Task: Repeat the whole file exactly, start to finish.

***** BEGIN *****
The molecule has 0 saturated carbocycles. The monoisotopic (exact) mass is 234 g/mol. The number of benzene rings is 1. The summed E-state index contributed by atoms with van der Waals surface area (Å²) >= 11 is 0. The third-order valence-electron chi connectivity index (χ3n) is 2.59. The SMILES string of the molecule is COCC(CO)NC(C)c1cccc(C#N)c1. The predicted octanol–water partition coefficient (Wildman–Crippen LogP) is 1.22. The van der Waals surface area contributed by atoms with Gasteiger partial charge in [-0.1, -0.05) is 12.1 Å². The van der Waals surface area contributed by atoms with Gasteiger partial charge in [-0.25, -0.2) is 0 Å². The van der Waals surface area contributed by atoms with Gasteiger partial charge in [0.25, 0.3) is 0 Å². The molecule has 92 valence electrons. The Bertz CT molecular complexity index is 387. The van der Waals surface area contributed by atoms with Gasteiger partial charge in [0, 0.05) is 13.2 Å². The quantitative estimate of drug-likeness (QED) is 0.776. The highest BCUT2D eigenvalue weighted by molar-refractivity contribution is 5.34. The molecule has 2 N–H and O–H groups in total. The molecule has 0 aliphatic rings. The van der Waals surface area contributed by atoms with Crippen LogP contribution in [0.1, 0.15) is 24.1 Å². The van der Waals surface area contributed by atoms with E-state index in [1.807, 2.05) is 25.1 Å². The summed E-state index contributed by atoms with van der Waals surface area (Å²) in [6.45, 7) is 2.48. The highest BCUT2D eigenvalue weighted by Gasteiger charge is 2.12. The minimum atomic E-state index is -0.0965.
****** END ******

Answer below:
The molecule has 0 saturated carbocycles. The monoisotopic (exact) mass is 234 g/mol. The number of benzene rings is 1. The summed E-state index contributed by atoms with van der Waals surface area (Å²) >= 11 is 0. The third-order valence-electron chi connectivity index (χ3n) is 2.59. The SMILES string of the molecule is COCC(CO)NC(C)c1cccc(C#N)c1. The predicted octanol–water partition coefficient (Wildman–Crippen LogP) is 1.22. The van der Waals surface area contributed by atoms with Gasteiger partial charge in [-0.1, -0.05) is 12.1 Å². The van der Waals surface area contributed by atoms with Gasteiger partial charge in [-0.25, -0.2) is 0 Å². The van der Waals surface area contributed by atoms with Gasteiger partial charge in [0.25, 0.3) is 0 Å². The molecule has 92 valence electrons. The Bertz CT molecular complexity index is 387. The van der Waals surface area contributed by atoms with Gasteiger partial charge in [0, 0.05) is 13.2 Å². The quantitative estimate of drug-likeness (QED) is 0.776. The highest BCUT2D eigenvalue weighted by molar-refractivity contribution is 5.34. The molecule has 2 N–H and O–H groups in total. The molecule has 0 aliphatic rings. The van der Waals surface area contributed by atoms with Crippen LogP contribution in [0.1, 0.15) is 24.1 Å². The van der Waals surface area contributed by atoms with E-state index in [1.807, 2.05) is 25.1 Å². The summed E-state index contributed by atoms with van der Waals surface area (Å²) in [6.45, 7) is 2.48. The highest BCUT2D eigenvalue weighted by Gasteiger charge is 2.12. The minimum atomic E-state index is -0.0965.